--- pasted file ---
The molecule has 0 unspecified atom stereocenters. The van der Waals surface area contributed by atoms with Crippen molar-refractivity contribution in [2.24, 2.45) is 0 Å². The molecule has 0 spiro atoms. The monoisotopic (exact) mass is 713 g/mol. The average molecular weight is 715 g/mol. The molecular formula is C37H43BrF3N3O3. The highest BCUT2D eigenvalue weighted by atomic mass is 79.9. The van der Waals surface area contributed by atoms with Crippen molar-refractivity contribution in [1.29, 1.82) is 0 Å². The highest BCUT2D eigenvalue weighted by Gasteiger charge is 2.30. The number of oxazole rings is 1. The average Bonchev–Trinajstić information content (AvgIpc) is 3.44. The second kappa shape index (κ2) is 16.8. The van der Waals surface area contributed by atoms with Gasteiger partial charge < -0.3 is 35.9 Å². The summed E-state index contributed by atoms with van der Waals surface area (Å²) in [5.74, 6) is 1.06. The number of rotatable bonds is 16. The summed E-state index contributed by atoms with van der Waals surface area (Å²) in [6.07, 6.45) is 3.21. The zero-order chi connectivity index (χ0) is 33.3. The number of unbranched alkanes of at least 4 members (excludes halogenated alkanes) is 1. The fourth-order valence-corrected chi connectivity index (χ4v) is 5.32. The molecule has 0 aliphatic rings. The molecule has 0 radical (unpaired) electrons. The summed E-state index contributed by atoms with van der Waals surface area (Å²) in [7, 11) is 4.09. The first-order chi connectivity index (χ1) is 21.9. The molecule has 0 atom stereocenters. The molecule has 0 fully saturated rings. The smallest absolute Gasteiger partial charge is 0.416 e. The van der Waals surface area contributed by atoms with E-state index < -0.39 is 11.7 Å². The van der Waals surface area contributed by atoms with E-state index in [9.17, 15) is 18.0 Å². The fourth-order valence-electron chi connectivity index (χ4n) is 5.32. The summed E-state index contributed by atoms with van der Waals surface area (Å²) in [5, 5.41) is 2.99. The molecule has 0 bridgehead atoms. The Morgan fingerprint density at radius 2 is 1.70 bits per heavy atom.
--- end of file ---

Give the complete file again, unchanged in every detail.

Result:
The molecule has 0 unspecified atom stereocenters. The van der Waals surface area contributed by atoms with Crippen molar-refractivity contribution in [2.24, 2.45) is 0 Å². The molecule has 0 spiro atoms. The monoisotopic (exact) mass is 713 g/mol. The average molecular weight is 715 g/mol. The molecular formula is C37H43BrF3N3O3. The highest BCUT2D eigenvalue weighted by atomic mass is 79.9. The van der Waals surface area contributed by atoms with Crippen molar-refractivity contribution in [1.29, 1.82) is 0 Å². The highest BCUT2D eigenvalue weighted by Gasteiger charge is 2.30. The number of oxazole rings is 1. The average Bonchev–Trinajstić information content (AvgIpc) is 3.44. The second kappa shape index (κ2) is 16.8. The van der Waals surface area contributed by atoms with Gasteiger partial charge < -0.3 is 35.9 Å². The summed E-state index contributed by atoms with van der Waals surface area (Å²) in [5.74, 6) is 1.06. The number of rotatable bonds is 16. The summed E-state index contributed by atoms with van der Waals surface area (Å²) in [6.07, 6.45) is 3.21. The zero-order chi connectivity index (χ0) is 33.3. The number of unbranched alkanes of at least 4 members (excludes halogenated alkanes) is 1. The fourth-order valence-corrected chi connectivity index (χ4v) is 5.32. The molecule has 0 aliphatic rings. The molecule has 0 radical (unpaired) electrons. The summed E-state index contributed by atoms with van der Waals surface area (Å²) in [7, 11) is 4.09. The first-order chi connectivity index (χ1) is 21.9. The molecule has 0 atom stereocenters. The molecule has 0 fully saturated rings. The smallest absolute Gasteiger partial charge is 0.416 e. The van der Waals surface area contributed by atoms with E-state index < -0.39 is 11.7 Å². The van der Waals surface area contributed by atoms with E-state index in [9.17, 15) is 18.0 Å². The fourth-order valence-electron chi connectivity index (χ4n) is 5.32. The summed E-state index contributed by atoms with van der Waals surface area (Å²) in [5, 5.41) is 2.99. The molecule has 0 bridgehead atoms. The Morgan fingerprint density at radius 2 is 1.70 bits per heavy atom.